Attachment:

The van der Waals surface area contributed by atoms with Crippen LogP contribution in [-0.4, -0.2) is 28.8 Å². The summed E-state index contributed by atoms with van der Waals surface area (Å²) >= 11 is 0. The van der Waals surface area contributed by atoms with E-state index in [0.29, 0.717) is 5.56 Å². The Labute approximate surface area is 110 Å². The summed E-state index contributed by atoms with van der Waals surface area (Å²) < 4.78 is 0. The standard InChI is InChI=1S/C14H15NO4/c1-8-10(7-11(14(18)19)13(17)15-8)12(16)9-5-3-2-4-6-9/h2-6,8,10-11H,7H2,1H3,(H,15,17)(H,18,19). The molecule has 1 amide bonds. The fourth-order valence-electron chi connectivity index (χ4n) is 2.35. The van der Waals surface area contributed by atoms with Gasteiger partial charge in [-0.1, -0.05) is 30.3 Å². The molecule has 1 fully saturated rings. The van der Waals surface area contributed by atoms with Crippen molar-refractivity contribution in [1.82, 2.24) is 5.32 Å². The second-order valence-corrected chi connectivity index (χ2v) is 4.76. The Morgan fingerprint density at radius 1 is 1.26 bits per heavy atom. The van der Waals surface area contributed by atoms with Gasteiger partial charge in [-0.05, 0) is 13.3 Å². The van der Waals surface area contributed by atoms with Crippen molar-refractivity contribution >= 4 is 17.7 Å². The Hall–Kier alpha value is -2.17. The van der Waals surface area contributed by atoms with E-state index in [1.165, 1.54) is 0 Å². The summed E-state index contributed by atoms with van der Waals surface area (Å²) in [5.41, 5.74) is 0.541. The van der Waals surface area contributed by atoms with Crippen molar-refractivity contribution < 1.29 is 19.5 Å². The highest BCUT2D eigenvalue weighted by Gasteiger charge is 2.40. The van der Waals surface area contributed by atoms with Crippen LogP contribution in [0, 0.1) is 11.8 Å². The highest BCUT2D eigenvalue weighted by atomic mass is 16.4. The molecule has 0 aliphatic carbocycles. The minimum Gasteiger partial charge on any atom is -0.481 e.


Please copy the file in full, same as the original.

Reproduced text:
The van der Waals surface area contributed by atoms with Crippen LogP contribution in [-0.4, -0.2) is 28.8 Å². The summed E-state index contributed by atoms with van der Waals surface area (Å²) >= 11 is 0. The van der Waals surface area contributed by atoms with E-state index in [0.29, 0.717) is 5.56 Å². The Labute approximate surface area is 110 Å². The summed E-state index contributed by atoms with van der Waals surface area (Å²) < 4.78 is 0. The standard InChI is InChI=1S/C14H15NO4/c1-8-10(7-11(14(18)19)13(17)15-8)12(16)9-5-3-2-4-6-9/h2-6,8,10-11H,7H2,1H3,(H,15,17)(H,18,19). The molecule has 1 amide bonds. The fourth-order valence-electron chi connectivity index (χ4n) is 2.35. The van der Waals surface area contributed by atoms with Gasteiger partial charge in [-0.1, -0.05) is 30.3 Å². The molecule has 1 fully saturated rings. The van der Waals surface area contributed by atoms with Crippen molar-refractivity contribution in [1.82, 2.24) is 5.32 Å². The second-order valence-corrected chi connectivity index (χ2v) is 4.76. The Morgan fingerprint density at radius 1 is 1.26 bits per heavy atom. The van der Waals surface area contributed by atoms with Gasteiger partial charge in [-0.05, 0) is 13.3 Å². The van der Waals surface area contributed by atoms with Crippen molar-refractivity contribution >= 4 is 17.7 Å². The Hall–Kier alpha value is -2.17. The van der Waals surface area contributed by atoms with E-state index in [1.165, 1.54) is 0 Å². The summed E-state index contributed by atoms with van der Waals surface area (Å²) in [5.41, 5.74) is 0.541. The van der Waals surface area contributed by atoms with Crippen molar-refractivity contribution < 1.29 is 19.5 Å². The highest BCUT2D eigenvalue weighted by Gasteiger charge is 2.40. The van der Waals surface area contributed by atoms with Crippen LogP contribution in [0, 0.1) is 11.8 Å². The highest BCUT2D eigenvalue weighted by atomic mass is 16.4. The molecule has 0 aliphatic carbocycles. The minimum Gasteiger partial charge on any atom is -0.481 e.